Thursday 23 February 2012
Theatre review: The Recruiting Officer
Seeing The Recruiting Officer so soon after She Stoops To Conquer is a bit of a culture shock at first, as Rourke has opted for a surprisingly low-key approach to Restoration comedy. Lucy Osborne's dark wood set has been lit partly with candle-light by James Farncombe and there's often a melancholy air to the music provided by five of the supporting actors who double as the house band. It could be a risky approach in a genre full of multiple colliding plotlines but in this intimate space it's a successful one, and if it's not a laugh a minute it certainly has its fair share of comic moments. A strong cast makes for plenty of different sources of comedy: Gawn Grainger as Silvia's father Justice Balance gives a fruity-voiced burr to every mention of his pneumatic niece's name, while Rachael Stirling's plummy Melinda is a contrast to Aimeé-Ffion Edwards's dopey local girl Rose (who had one of my favourite visual gags of the show in her response to the old "pull a coin from behind her ear" magic trick.) Nancy Carroll is good as Silvia but the plotline of her disguising herself as a man to join Plume's regiment never quite felt like it worked for me.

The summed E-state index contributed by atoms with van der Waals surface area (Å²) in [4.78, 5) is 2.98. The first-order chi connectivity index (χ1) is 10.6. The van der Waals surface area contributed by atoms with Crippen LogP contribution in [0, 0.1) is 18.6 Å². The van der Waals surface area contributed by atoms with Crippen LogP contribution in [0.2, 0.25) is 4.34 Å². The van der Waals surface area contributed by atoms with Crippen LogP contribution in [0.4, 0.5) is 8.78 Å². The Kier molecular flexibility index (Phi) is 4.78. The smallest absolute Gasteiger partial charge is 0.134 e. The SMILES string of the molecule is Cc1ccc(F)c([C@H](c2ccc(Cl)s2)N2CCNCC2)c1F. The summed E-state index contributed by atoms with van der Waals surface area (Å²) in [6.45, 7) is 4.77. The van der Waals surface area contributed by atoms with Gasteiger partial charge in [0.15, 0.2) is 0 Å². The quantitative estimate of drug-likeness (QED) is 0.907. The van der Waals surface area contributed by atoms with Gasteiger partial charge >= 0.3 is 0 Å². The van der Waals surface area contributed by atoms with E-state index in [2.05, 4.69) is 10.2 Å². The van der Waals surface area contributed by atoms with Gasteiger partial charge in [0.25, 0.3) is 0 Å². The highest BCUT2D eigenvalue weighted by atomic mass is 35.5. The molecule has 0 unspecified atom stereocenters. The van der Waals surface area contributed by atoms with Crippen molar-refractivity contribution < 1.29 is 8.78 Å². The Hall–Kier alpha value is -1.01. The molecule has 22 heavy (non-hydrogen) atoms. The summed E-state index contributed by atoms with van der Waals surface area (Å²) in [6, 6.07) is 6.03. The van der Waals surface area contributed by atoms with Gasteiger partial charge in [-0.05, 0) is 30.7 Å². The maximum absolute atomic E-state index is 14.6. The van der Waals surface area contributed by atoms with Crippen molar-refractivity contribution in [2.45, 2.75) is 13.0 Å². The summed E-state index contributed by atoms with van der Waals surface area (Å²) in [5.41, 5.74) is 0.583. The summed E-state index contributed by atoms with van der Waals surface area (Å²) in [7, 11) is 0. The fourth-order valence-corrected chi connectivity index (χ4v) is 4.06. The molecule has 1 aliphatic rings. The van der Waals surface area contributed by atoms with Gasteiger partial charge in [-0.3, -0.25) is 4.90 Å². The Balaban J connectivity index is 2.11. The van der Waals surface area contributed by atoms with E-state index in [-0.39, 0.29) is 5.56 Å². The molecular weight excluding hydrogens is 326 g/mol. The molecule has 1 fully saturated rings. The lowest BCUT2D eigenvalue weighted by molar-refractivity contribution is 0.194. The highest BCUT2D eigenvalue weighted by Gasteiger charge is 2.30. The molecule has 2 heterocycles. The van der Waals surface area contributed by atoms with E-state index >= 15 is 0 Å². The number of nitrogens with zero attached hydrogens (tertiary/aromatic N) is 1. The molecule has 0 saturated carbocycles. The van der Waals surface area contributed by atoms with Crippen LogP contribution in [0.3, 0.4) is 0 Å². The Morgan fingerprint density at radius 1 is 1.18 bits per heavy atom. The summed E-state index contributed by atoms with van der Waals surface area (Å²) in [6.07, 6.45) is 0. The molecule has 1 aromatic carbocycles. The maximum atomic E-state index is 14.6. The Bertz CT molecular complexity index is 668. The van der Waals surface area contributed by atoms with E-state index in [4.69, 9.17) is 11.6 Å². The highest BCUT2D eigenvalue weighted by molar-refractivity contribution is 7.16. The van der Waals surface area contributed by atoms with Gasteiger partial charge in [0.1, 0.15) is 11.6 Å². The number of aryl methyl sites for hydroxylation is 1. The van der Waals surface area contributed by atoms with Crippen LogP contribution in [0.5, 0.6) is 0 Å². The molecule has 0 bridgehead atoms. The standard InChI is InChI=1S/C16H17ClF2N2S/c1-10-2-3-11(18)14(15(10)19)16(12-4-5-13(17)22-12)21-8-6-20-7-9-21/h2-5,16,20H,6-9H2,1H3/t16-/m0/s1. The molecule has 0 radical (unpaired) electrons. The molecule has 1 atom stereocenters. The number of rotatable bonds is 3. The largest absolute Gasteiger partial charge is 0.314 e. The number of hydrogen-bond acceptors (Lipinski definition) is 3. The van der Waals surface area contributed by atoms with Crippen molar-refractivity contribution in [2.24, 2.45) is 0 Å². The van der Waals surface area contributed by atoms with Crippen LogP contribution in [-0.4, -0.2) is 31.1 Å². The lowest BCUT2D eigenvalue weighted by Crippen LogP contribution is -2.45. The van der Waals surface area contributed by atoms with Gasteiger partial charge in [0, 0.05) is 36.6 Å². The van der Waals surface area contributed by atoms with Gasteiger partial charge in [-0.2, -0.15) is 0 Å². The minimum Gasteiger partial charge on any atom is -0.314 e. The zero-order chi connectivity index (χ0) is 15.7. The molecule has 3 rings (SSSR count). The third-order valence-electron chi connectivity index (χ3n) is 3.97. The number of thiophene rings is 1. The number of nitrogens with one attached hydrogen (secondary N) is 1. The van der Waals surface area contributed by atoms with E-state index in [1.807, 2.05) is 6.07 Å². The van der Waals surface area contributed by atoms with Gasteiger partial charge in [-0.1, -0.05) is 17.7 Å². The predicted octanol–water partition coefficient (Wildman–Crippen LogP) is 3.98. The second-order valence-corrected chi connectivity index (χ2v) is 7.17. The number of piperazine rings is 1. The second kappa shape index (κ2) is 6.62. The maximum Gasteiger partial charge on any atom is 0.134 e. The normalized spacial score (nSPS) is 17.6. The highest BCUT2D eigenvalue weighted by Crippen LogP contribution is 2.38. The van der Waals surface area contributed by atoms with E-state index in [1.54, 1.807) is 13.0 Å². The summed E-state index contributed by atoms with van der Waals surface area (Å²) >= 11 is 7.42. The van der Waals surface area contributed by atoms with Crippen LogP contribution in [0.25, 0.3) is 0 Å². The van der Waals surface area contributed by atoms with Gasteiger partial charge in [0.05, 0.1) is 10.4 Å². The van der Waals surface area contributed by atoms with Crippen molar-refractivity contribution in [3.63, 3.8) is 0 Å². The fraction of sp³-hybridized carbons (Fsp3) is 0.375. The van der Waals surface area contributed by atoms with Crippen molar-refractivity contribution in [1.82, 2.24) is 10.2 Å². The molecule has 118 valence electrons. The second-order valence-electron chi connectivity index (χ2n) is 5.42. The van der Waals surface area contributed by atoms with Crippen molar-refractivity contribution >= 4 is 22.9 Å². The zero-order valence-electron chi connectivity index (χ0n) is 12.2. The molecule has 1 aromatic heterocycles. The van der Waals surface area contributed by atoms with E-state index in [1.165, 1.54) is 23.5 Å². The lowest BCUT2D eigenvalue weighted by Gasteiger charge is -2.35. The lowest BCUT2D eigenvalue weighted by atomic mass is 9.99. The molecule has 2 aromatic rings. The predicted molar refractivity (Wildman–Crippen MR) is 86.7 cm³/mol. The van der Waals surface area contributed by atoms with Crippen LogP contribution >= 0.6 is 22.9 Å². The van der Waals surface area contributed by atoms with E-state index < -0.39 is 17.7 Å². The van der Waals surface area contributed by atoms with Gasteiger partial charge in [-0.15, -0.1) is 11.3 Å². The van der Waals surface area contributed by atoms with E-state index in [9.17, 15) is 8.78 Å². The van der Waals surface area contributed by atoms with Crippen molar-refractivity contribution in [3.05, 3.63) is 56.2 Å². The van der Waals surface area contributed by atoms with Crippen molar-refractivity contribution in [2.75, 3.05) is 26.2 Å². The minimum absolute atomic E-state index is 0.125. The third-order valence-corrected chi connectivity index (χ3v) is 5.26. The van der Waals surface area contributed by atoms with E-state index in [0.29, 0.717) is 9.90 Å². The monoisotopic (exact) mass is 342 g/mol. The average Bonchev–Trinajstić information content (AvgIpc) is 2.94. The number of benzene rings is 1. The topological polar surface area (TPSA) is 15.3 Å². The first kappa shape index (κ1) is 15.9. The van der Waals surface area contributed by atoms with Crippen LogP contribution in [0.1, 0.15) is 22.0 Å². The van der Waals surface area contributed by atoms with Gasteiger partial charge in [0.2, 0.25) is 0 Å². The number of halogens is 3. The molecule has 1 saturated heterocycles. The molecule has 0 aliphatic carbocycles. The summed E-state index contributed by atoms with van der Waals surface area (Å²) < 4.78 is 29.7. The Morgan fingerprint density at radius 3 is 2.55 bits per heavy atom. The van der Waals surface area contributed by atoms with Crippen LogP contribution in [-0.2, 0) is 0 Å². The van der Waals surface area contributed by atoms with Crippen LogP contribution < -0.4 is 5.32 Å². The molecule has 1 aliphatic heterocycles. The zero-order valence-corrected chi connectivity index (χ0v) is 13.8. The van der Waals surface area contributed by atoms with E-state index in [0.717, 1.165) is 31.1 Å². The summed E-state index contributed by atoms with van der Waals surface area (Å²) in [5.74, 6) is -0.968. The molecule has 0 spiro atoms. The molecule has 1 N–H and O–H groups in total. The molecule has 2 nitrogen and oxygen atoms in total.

Surely Mark Gatiss' career so far has just been leading up to him playing a Restoration fop as he's so well-suited to it - he's Captain Brazen, recruiting (much less successfully) for his own regiment, and mistakenly convinced he has a chance with Melinda. He's a lot of fun whether he's claiming to know the entire family line of everyone he meets, or using the audience in the stalls as a hat rack. In among Kite's various schemes to enlist more men, the main setpiece sees him set up shop as a fortune-teller, informing the locals that fate wants them to join the army. Crook, Menzies and Nicholas Burns as Worthy make this the most frantic, silly section of the play. I was once again accompanied by Jan who actually found this scene surprising, as if it might have been anachronistically added later; I don't know, I can imagine a fairground fortune-teller being the kind of thing a Jane Austen character might get privately excited about.
Rourke uses the band to tag on a final reminder that much of Farquhar's humour has been at the expense of men being turned into cannon-fodder, in practices that were very real at the time (the playwright himself had been a recruiting officer.) In a slightly unexpectedly understated way, a promising start to her tenure as Donmar Artistic Director.
The Recruiting Officer by George Farquhar is booking until the 14th of April at the Donmar Warehouse.
Running time: 2 hours 40 minutes including interval.